Grameen Foundation Insights

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At Grameen Foundation, our goal is to spur innovation in the global movement to eliminate extreme poverty. Part of that work is to develop better solutions and share them with people like you.

On GF Insights, we share lessons learned from our leaders in the field, news about efforts to expand access to financial and information services for the poor, and how poverty-focused organizations are using data to improve the way they work.

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07/21/2009 by

Kathleen M. Snoddon recently returned from Morocco where she was able to witness microfinance first-hand. This is the fourth in a five-part blog series about her journeys.

[caption id="attachment_184" align="alignright" width="300" caption="Fennan and her goats"]Memouna and her goats[/caption]

Fennan appeared to be in her early thirties.  She was pregnant with her fourth child.  Her other children were gathered around her, hiding behind her skirt and peering curiously at our group. Her loan from FONDEP had been 2000 Moroccan Dirham, about $250.  With it, she purchased two goats.  That was three years ago.  Her goats have since multiplied.  She has six.  Each morning, Fennan milks her goats and walks to the nearest market to sell the milk.  The trek is 7 kilometers each way, 14 kilometers each morning. This provides her with 30 Moroccan Dirham a day in income, $3.70.  Her husband, like most men in the village is a farm laborer. He works seasonally to plant and harvest the olive and apple trees and other products including lavender and fava beans that are grown in the countryside on the land owned by the “wealthy” men from the city. Fennan’s earnings provide a steady income for the family.

07/15/2009 by

Kathleen M. Snoddon recently returned from Morocco where she was able to witness microfinance first-hand. This is the third in a five-part blog series about her journeys.

GF Supporters Visit to Learn about MicrofinanceMuhammad Yunus’ model for non-collateralized, small loans consists of the formation of groups or “pods” that serve as a support system to guarantee that any one person does not default on their loan. Groups are formed with women who usually know each other and are, preferably, engaged in different enterprises.  This peer system has proven very effective and provides more than just monetary fall back in the case of sickness or an event that interferes with a borrower’s ability to make her loan payments. There is an emotional support system inherent in this structure.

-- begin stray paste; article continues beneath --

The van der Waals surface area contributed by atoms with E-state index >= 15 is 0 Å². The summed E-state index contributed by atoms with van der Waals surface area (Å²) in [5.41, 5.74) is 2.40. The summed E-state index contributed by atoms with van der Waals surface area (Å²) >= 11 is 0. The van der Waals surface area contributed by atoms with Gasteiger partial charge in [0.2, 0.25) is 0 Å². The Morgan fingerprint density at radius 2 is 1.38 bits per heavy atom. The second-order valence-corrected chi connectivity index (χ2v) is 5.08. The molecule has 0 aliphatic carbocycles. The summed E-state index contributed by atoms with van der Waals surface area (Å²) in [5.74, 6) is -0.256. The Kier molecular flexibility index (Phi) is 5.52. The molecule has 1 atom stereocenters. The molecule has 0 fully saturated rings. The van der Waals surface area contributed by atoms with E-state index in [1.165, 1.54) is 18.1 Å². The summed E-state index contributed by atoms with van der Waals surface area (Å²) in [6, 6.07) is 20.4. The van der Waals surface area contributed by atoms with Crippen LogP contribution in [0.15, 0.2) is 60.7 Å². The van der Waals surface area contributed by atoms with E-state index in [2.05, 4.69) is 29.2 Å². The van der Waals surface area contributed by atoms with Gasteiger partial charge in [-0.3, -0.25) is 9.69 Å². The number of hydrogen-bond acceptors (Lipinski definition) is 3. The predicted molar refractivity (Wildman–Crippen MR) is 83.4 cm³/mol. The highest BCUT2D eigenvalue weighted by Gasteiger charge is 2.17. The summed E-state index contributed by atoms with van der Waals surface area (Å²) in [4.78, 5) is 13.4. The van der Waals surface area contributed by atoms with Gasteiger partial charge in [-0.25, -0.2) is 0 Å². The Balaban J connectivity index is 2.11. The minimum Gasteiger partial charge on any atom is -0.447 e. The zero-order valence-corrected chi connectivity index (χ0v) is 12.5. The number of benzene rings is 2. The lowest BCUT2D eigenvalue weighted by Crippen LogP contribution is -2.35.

07/10/2009 by

Kathleen M. Snoddon recently returned from Morocco where she was able to witness microfinance first-hand. This is the second in a five-part blog series about her journeys.

[caption id="attachment_172" align="alignleft" width="300" caption="Microfinance Clients at a borrower meeting"]Microfinance Clients at a borrower meeting[/caption]

At the top of the ridge leading into the village, we encountered a small group of tattooed-faced Berber women washing their clothes and cooking utensils in the rudimentary but resourceful aqueduct system that ran the perimeter of the village.  They seemed curious but shy.  We had been advised not to take anyone’s pictures without their permission. Some of older generation still believes that a photo can somehow capture their soul.

Descending the dirt path, we heard a cackle of excitement.  As we reached our destination we saw a large Berber carpet laid on the ground under a grove of trees.  Hakima had told us to expect to meet with 6 to 8 women.  The plan was to meet together as a group to exchange greetings and stories and then to split into smaller groups to accompany the borrowers to their homes and places of business.  In this rural village, most businesses are run in or around each of their homes.

07/08/2009 by

Kathleen M. Snoddon recently returned from Morocco where she was able to witness microfinance first-hand. This is the first in a five-part blog series about her journeys.

[caption id="attachment_165" align="alignleft" width="200" caption="Woman with mule heads to market"]Woman with mule heads to market[/caption]

We had been walking for about two and ½ hours and had stopped just outside the village to allow some of the stragglers in our group to catch up.  Hakima, the loan officer from FONDEP was expecting us.  Earlier in the week, she had gone into the Berber village to tell her borrowers that some adults and students were coming to visit and would like to meet them and learn about how their small loans had helped them and their families.

07/02/2009 by

Children, BoliviaNext month's Grameen Foundation e-newsletter will feature kids and young adults from all over the world talking about poverty. We will share video blogs from a group of high school and college students who recently visited Morocco to witness microfinance first-hand. We will include games, client stories and other interactive content for kids. And, we want to hear from YOUR kids, too!

Ask your kid! How will YOU end poverty?

Answers will appear in the July Grameen Foundation e-newsletter. Please include your child's first name, age, and hometown with response.

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